• Weekly staggering — Assign each group a few days per week during which they can come into the workplace.

  • Monthly staggering — Allow groups to return to the workplace on a two-weeks on/two-weeks off rotation schedule.

3. Use data that informs a workplace strategy to determine workplace safety protocols. Real estate uses data to determine the organization’s workplace strategy and design. Many of these same data methods can be used when “redesigning” the workplace to meet safety protocols. This includes the following:

  • Attendance data — Badge systems tracked the frequency with which employees came to the office prior to COVID-19. This data will help HR and business unit leaders determine how many employees typically come into work and when. Legal should help determine whether individual or aggregate attendance data can be shared.

  • Utilization data — Walk-through or tracking technologies collect data that show the frequency with which spaces are used and illustrates how employees flow through space. Locations where utilization tends to peak are chokepoints to manage.

  • Survey data — Conduct employee surveys as part of the return to work strategy to gauge their preferences regarding remaining remote, where possible. Surveys can help identify how many employees organizations can expect to return to work.

Over the past 10+ years, workplaces, especially offices, have been transforming to enable new ways of working. Open plans, smaller workstations, shared seating, and huddle spaces for impromptu meetings are a few examples of workplace changes that enable more flexibility in terms of space to work. These same workplace strategies have made spaces denser, too; a “feature” that is now somewhat problematic in a time where social distancing is the priority.

These spaces should be modified so that social distancing guidelines can be upheld. Organizations should consider the following changes:

  • Reconfigure workstations to enable social distancing. This can be done easily by removing some chairs and monitors to increase spacing between desks. Shared seating, combined with staggered return, can also help reduce employee density in the workplace.

  • Restrict use of communal spaces where social distancing cannot be maintained. Use of spaces such as small huddle rooms, meeting rooms, scrum spaces, kitchen, cafeterias, and gyms will all change when employees return to work. Meeting spaces can be repurposed as one person offices. Communal amenities, such as gyms, may close in the short run. Cafeterias will need to be adapted to improve safety. This means that salad bars and self-serve stations will likely close, and plexiglass partitions may need to be installed for other food services.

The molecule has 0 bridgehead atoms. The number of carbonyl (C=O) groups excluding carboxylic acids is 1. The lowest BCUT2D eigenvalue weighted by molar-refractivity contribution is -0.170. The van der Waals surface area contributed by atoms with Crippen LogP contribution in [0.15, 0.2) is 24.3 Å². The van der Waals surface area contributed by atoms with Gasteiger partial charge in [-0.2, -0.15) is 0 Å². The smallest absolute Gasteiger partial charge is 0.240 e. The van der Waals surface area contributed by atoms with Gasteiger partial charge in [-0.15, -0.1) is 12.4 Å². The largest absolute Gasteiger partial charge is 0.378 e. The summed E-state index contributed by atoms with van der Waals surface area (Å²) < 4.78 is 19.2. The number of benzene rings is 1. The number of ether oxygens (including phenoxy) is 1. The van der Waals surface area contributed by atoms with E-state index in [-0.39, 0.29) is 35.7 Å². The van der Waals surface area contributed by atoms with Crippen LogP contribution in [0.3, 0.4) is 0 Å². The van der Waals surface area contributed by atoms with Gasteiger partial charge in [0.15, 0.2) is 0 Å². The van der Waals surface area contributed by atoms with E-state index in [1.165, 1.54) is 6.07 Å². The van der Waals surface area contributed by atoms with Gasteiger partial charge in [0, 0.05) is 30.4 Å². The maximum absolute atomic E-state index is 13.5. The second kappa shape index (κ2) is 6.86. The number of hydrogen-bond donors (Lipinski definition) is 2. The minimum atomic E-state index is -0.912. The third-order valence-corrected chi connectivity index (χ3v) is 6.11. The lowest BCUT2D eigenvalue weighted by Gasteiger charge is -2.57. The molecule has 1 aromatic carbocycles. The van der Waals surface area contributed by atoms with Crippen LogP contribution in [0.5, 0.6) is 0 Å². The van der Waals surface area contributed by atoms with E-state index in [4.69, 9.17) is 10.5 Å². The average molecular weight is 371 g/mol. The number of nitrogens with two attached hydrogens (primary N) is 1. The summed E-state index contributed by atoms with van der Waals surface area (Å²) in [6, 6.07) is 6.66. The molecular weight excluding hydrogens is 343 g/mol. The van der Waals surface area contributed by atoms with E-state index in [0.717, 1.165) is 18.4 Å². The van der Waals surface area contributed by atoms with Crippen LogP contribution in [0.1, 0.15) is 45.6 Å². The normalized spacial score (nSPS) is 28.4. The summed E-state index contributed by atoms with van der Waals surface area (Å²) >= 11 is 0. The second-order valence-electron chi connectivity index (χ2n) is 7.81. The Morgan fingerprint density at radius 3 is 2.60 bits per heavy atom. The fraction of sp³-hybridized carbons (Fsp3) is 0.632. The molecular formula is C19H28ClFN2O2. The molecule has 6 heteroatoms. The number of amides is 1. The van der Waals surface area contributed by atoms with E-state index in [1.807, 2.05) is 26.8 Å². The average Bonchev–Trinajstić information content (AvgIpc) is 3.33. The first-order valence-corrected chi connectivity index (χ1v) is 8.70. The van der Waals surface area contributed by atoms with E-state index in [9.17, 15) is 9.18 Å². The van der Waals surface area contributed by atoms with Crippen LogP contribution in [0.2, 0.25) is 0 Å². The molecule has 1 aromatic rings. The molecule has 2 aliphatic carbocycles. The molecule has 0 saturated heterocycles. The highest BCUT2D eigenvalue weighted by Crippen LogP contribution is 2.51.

• Create and enforce protocols for maintaining cleanliness of shared workstations. If clean desk protocols can be enforced — meaning the business implements a clean desk policy, provides wipes for every shared desk, and requires employees to wipe down desks whenever they sit down and leave the space — then shared desks can be among the cleanest spaces.

  • Use wayfinding, signage, and other visual cues to encourage social distancing. Provide employees with visual cues that help define 6 feet (2 meter) distances, such as marking a 6 feet (2 meter) grid on the canteen floor using duct tape, or marking off a 6’ radius around each workstation chair. Arrows on the floor can designate a one-way flow for foot-traffic and prevent employees from bumping into each other.

Recommended by the Authors

As organizations reopen their physical locations and get back to “normal,” HR leaders will need to collaborate to re-open in a way that promotes health and safety to the workforce and consumer. This research outlines several principles to guide decision making around return to workplace plans.

Use the guidance and templates in this tool to build a framework for a reopening the workplace playbook, which supports the cross-functional planning initiatives for employees to return to work.

HR leaders can use this research to benchmark how organizations will decide to reopen offices as well as how the prevalence of remote work will change after the COVID-19 crisis ends.

Endnotes

[1] Gartner Managing Through Disruption Benchmarking Against Your Peers Webinar Poll (21 April 2020).

[2] Gartner COVID-19 Webinar Poll of Real Estate Executives (31 March 2020).